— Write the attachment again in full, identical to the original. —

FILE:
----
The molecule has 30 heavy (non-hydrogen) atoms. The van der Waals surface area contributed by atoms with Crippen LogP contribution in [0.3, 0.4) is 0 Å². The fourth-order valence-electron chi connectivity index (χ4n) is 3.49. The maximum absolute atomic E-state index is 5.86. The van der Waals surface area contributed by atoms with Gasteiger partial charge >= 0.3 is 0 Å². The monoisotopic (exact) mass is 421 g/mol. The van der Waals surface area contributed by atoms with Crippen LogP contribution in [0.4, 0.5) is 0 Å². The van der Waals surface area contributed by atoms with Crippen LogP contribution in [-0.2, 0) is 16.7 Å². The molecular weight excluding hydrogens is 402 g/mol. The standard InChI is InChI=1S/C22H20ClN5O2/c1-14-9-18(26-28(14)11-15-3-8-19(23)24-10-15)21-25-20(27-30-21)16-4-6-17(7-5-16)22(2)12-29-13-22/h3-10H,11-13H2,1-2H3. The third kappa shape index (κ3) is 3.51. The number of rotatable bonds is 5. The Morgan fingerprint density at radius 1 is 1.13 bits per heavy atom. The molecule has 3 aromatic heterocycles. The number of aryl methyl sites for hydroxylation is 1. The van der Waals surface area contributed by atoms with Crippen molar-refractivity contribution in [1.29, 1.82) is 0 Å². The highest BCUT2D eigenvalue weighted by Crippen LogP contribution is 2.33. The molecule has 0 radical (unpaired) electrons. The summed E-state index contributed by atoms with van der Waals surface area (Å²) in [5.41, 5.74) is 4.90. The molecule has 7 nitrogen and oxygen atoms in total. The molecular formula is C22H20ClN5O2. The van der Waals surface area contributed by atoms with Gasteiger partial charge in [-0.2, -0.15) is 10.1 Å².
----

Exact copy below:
The molecule has 30 heavy (non-hydrogen) atoms. The van der Waals surface area contributed by atoms with Crippen LogP contribution in [0.3, 0.4) is 0 Å². The fourth-order valence-electron chi connectivity index (χ4n) is 3.49. The maximum absolute atomic E-state index is 5.86. The van der Waals surface area contributed by atoms with Gasteiger partial charge >= 0.3 is 0 Å². The monoisotopic (exact) mass is 421 g/mol. The van der Waals surface area contributed by atoms with Crippen LogP contribution in [0.4, 0.5) is 0 Å². The van der Waals surface area contributed by atoms with Crippen LogP contribution in [-0.2, 0) is 16.7 Å². The molecular weight excluding hydrogens is 402 g/mol. The standard InChI is InChI=1S/C22H20ClN5O2/c1-14-9-18(26-28(14)11-15-3-8-19(23)24-10-15)21-25-20(27-30-21)16-4-6-17(7-5-16)22(2)12-29-13-22/h3-10H,11-13H2,1-2H3. The third kappa shape index (κ3) is 3.51. The number of rotatable bonds is 5. The Morgan fingerprint density at radius 1 is 1.13 bits per heavy atom. The molecule has 3 aromatic heterocycles. The number of aryl methyl sites for hydroxylation is 1. The van der Waals surface area contributed by atoms with Crippen molar-refractivity contribution in [1.29, 1.82) is 0 Å². The highest BCUT2D eigenvalue weighted by Crippen LogP contribution is 2.33. The molecule has 0 radical (unpaired) electrons. The summed E-state index contributed by atoms with van der Waals surface area (Å²) in [5.41, 5.74) is 4.90. The molecule has 7 nitrogen and oxygen atoms in total. The molecular formula is C22H20ClN5O2. The van der Waals surface area contributed by atoms with Gasteiger partial charge in [-0.2, -0.15) is 10.1 Å².